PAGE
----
Our Localization Implementation#

To complete our understanding of how we will implement a particle filter on the drone for localization, we need to address specific state transition and measurement models.

OpenCV and Features#

The drone’s primary sensor is its downward-facing camera. To process information from the camera, we will use a popular open source computer vision library called OpenCV. We can use opencv to extract features from an image. In computer vision, features are points in an image where we suspect there is something interesting going on. For a human, it is easy to identify corners, dots, textures, or whatever else might be interesting in an image. But a computer requires a precise definition of thing-ness in the image. A large body of literature in computer vision is dedicated to detecting and characterizing features, but in general, we define features as areas in an image where the pixel intensities change rapidly. In the following image, features are most likely to be extracted at the sharp corner in the line. Imagine looking at the scene through the red box as it moved around slightly in several directions starting in each of the three points shown below. Through which box would you see the scene change the most?

When we extract features from the drone’s camera feed, OpenCV will give us a keypoint and descriptor for each feature. The keypoint holds the (x,y) coordinate of the feature in the image frame. The descriptor holds information about the feature which can be used to uniquely identify it, commonly stored as a binary string.


Fig. 20 An image taken on the drone’s camera, shown with and without plotting the coordinates of 200 features detected by ORB#

The specific feature detector we will be using is called ORB.

See also

If you want to learn more about ORB, you may read more about it here .

Using OpenCV, we are able to perform some powerful manipulations on features. For example, panoramic image stitching can be achieved by matching feature descriptors from many overlapping images, and using their corresponding keypoints to precisely line up the images and produce a single contiguous scene.

We will use OpenCV features to implement both the motion (state transition) and measurement models for localization. We can find the movement of the drone for the motion update by measuring how far it moves between consecutive camera frames. This is done by matching the descriptors between two frames, then using their keypoint positions to compute a transformation between the frames. This transformation will give us an x, y, and yaw displacement between two frames. Note that this requires some overlap between two image frames.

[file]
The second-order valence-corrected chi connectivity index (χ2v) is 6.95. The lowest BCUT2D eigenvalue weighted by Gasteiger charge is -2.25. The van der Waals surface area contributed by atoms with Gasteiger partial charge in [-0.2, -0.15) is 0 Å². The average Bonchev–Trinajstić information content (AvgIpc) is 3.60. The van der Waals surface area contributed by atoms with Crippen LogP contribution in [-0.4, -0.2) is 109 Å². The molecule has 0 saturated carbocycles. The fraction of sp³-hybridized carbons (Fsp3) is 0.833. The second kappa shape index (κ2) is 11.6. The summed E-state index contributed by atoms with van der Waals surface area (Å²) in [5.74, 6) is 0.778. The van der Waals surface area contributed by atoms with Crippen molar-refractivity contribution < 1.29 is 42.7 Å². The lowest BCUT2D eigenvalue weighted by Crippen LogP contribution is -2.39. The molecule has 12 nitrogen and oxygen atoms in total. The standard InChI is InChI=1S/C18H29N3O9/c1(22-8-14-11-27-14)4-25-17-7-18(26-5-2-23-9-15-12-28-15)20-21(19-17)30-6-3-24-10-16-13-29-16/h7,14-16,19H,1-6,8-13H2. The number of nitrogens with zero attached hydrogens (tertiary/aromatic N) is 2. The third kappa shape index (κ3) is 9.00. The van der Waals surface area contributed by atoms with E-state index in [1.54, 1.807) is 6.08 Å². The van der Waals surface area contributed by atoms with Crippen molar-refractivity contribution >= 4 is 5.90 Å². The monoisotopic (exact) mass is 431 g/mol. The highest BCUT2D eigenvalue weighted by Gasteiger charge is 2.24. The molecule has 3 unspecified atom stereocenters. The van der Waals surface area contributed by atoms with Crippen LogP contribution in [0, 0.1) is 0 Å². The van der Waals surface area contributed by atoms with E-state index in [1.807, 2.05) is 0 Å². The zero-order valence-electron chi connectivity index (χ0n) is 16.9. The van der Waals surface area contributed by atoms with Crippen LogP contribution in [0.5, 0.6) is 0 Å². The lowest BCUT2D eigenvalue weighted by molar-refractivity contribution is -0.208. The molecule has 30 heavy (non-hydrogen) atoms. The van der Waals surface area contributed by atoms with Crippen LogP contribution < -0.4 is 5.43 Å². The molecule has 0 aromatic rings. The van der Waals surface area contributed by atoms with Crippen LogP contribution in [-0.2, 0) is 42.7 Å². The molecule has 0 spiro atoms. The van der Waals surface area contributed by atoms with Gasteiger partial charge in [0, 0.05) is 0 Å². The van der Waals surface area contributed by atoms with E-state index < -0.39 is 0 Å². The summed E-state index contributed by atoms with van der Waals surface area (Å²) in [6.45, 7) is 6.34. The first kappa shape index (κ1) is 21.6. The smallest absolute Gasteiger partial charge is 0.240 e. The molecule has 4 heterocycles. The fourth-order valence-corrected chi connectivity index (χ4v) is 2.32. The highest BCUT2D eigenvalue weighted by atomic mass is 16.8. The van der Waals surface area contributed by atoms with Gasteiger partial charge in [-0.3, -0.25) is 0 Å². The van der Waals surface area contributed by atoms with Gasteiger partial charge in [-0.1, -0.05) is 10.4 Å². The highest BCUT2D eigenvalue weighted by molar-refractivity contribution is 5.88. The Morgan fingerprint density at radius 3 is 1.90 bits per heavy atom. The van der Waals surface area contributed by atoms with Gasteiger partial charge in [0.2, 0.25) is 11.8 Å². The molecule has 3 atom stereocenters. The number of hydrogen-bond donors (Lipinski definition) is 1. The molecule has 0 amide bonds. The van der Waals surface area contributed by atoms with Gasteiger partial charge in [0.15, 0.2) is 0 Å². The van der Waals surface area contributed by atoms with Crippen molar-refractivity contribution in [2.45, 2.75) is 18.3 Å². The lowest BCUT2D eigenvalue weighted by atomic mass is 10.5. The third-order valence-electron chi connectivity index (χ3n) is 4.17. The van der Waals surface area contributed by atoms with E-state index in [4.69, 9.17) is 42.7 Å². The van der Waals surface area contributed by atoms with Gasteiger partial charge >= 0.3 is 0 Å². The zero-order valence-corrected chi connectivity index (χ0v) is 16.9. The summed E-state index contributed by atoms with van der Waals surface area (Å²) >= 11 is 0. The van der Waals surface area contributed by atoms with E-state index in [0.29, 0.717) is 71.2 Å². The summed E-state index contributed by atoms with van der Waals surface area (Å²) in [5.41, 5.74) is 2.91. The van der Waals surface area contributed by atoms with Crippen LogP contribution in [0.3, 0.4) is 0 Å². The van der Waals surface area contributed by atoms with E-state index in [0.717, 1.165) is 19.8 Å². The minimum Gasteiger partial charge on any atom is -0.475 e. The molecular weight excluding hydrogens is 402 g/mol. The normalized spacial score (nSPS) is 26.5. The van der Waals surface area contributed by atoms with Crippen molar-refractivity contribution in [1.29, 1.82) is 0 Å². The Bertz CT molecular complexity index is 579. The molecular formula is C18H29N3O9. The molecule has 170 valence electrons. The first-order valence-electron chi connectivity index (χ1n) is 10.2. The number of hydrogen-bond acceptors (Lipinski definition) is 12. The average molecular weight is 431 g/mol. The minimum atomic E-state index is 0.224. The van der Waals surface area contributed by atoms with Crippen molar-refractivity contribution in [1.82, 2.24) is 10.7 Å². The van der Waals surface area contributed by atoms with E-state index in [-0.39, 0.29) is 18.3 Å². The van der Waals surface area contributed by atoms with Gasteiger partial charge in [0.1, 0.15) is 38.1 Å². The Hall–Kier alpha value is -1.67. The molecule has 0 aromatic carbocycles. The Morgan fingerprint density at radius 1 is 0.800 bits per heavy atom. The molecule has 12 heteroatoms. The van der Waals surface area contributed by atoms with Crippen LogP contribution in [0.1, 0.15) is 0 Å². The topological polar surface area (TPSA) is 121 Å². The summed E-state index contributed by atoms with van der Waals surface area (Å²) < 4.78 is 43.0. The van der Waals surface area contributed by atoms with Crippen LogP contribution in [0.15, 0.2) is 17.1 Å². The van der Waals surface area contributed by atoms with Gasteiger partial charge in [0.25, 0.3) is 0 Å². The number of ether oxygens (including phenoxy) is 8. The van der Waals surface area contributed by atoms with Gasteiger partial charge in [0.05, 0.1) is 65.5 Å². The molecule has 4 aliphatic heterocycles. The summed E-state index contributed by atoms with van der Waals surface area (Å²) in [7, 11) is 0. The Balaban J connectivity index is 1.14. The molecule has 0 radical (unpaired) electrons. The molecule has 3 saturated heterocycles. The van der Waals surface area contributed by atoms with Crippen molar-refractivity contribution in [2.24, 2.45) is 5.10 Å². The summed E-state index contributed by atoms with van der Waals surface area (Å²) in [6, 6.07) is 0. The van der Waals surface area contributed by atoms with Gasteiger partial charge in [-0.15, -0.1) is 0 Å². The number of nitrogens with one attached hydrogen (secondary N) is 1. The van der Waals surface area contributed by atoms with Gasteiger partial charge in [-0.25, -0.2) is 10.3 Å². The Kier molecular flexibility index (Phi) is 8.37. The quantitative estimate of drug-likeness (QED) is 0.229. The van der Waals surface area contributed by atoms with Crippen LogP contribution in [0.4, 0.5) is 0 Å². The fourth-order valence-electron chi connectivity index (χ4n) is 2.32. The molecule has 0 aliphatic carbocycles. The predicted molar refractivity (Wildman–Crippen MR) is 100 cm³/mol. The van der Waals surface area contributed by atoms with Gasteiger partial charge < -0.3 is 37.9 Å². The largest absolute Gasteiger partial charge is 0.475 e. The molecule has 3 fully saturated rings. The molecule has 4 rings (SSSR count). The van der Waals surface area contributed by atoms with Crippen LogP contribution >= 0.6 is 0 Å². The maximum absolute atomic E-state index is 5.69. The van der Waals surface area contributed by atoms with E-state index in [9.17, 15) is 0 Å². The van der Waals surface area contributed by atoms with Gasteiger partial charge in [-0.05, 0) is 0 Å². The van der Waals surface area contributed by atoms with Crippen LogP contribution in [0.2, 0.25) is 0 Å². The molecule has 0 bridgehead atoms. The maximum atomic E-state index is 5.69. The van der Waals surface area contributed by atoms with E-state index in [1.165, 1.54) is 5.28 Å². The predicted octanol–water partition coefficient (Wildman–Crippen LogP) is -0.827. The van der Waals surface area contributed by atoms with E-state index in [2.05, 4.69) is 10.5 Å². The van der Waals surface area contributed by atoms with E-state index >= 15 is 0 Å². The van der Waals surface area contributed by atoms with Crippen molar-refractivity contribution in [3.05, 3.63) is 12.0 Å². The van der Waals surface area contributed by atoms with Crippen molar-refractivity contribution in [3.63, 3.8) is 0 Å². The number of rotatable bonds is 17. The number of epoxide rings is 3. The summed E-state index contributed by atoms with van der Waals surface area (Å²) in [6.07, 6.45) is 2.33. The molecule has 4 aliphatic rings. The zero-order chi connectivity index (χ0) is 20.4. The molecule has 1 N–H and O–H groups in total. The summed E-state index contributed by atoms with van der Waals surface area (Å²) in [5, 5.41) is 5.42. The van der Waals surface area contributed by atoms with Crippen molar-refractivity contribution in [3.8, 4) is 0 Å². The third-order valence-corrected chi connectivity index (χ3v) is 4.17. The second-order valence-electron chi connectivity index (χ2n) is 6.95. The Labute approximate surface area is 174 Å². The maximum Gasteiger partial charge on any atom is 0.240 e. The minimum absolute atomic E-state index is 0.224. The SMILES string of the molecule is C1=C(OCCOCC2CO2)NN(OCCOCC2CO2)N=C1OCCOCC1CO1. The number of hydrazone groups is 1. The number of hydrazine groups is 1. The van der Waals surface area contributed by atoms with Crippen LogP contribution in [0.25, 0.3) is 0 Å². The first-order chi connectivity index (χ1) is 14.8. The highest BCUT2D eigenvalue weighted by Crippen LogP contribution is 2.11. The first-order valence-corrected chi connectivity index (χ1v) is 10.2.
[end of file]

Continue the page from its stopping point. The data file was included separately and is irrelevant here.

To find the probability for each particle, we would like to measure the accuracy of the particle’s pose. We will do this by comparing the camera’s current image to the map of the drone’s environment. Remember, this is a localization algorithm, meaning that we have a map available beforehand. In our case, the map is an image of the area over which the drone will fly. We can match the descriptors from the current image to the descriptors in the map image, and compute the transformation between the sets of corresponding keypoints to obtain a global pose estimate. The probability that a given particle is the correct pose of the drone is proportional to the error between the global pose estimate and the particle’s pose.


Fig. 21 Computing the transformation from the drone’s current view to the map in order to determine global pose#

The following algorithm formulates precisely how we will use the ability visualized above to compute the global pose to weight the particles in MC localization. We observe features and attempt to match them to the map. If there enough matches, we compute the global pose of the drone, and compute q, the probability of the particle. q is equal to the product of the probabilities of the error between the particle’s pose and the computed global pose in x, y, and yaw.

\(\hspace{5mm} \textbf{Landmark Model Known Correspondence} \hspace{30mm}\\\) \(\hspace{5mm} \textbf{Measure}(\mathbf{c_t, x_t, m}) \hspace{30mm}\\\) \(\hspace{10mm} \mathbf{c \gets match(c_t,m)} \hspace{40mm}\\\) \(\hspace{10mm} \textbf{If} \mathbf{|c| \geq n} \hspace{30mm}\\\) \(\hspace{15mm} \mathbf{x,y,yaw=compute(c)} \hspace{30mm}\\\) \(\hspace{15mm} \mathbf{q=prob(x-x_t[0],\sigma_x^2) \cdot prob(y-x_t[1],\sigma_y^2) \cdot prob(yaw-x_t[3],\sigma_{yaw}^2)}\\\) \(\hspace{10mm} \textbf{Else} \hspace{50mm}\\\) \(\hspace{15mm} \mathbf{q=0} \hspace{50mm}\\\) \(\hspace{10mm} \textbf{Endif} \hspace{100mm}\\\) \(\hspace{5mm} \textbf{return q}\)

One final consideration for our implementation of MC Localization is how often to perform the motion and measurement updates. We ought to predict motion as often as possible to preserve the tracking of the drone as it flies. But the measurement update is more expensive than motion prediction, and doesn’t need to happen quite so often.

A naive solution is to perform updates after every set number of camera frames. But since we are already computing the distance between each frame, it is straightforward to implement a system which waits for the drone to move a certain distance before updating. This idea is known as a keyframe scheme and is useful in many scenarios when computations on every camera frame are not feasible. It will be useful later on in SLAM to have the threshold for distance between two keyframes equal to the length of the camera’s field of view, so we will implement such a system here.